Science Projects Made Up of Waste Materials

Written by miranda sinclair
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Science Projects Made Up of Waste Materials
A compost bin helps to turn organic waste into usable soil. (BananaStock/BananaStock/Getty Images)

Humans produce a lot of waste. According to the Clean Air Council, Americans throw away enough plastic and paper cups and utensils to circle the Equator 300 times each year. Waste materials can make great science projects. You can research waste, make things from waste or experiment on waste, and maybe you can even reduce the amount of waste you produce in the process.

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Composting Project

Start a compost bin in your yard and place your yard and kitchen waste into it. Waste you can compost includes grass clippings, leaves, flower and tree clippings, egg shells and plant-based food products. Try to avoid putting things that have been treated with pesticides in your compost bin, and keep the inside of the bin damp but not wet. Observe the composting process for about two months and record what you see. Are there items that decompose quickly? What items take longer to decompose? What does the end result look like?

Fertilising with Compost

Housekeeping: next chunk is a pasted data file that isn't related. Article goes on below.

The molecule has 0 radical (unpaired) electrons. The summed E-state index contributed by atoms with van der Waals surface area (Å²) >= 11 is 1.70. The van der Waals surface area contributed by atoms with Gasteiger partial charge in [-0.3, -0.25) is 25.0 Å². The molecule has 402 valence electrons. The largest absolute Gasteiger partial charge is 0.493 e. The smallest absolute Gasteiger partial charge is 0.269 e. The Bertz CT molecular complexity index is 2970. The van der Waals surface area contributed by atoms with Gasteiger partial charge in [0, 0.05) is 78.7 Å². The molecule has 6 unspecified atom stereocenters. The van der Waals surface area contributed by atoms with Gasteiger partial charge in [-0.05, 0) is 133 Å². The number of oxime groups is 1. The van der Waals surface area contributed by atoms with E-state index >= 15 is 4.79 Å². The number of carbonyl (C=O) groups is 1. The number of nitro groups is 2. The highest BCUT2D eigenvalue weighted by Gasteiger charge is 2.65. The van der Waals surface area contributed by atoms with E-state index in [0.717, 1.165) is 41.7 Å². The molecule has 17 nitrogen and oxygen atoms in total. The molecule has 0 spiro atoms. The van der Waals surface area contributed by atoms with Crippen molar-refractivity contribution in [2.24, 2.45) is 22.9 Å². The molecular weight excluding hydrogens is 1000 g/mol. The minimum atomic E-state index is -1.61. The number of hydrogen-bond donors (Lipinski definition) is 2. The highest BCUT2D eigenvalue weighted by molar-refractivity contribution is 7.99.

Once you have made your compost, see how well it works as a fertiliser. Plant three plants in pots. Plant one plant in only potting soil. Plant the second plant in a mixture of half potting soil and half compost. Plant the third plant only in compost. Label your plants and place them together on a windowsill. Give each the same amount of water and sunlight. Record your observations as they grow. Does one grow faster? Is one larger than the others or brighter in colour?

Research Waste Management

Waste management involves the collection, processing and disposal of waste materials. This includes residential garbage and recycling pickup and processing, water treatment and the processing of industrial waste. Pick one area of waste management to focus on, and create a visual diagram using waste materials such as newspapers, bottles, paper towel rolls and cans to illustrate how this waste is handled from where it is picked up to where it ends up. Or, detail what happens at a recycling plant.

Parachute Testing

Use plastic grocery bags in the name of science! Ask your parents if you can use any grocery bags they plan to throw away for a science project. Now, set to work with some scissors. Research parachute design so that you can test different sizes and shapes. Try cutting a large rectangular parachute, a small round parachute, a medium-size octagon and any other shapes and sizes you can think of. Now cut a series of small holes on the sides of the parachute. Thread a piece of string through each hole and tie the strings to a weight or an action figure. Use the same weight for each parachute. Stand on a chair and drop each parachute. Time how long each one takes to reach the ground. Which was the best parachute?

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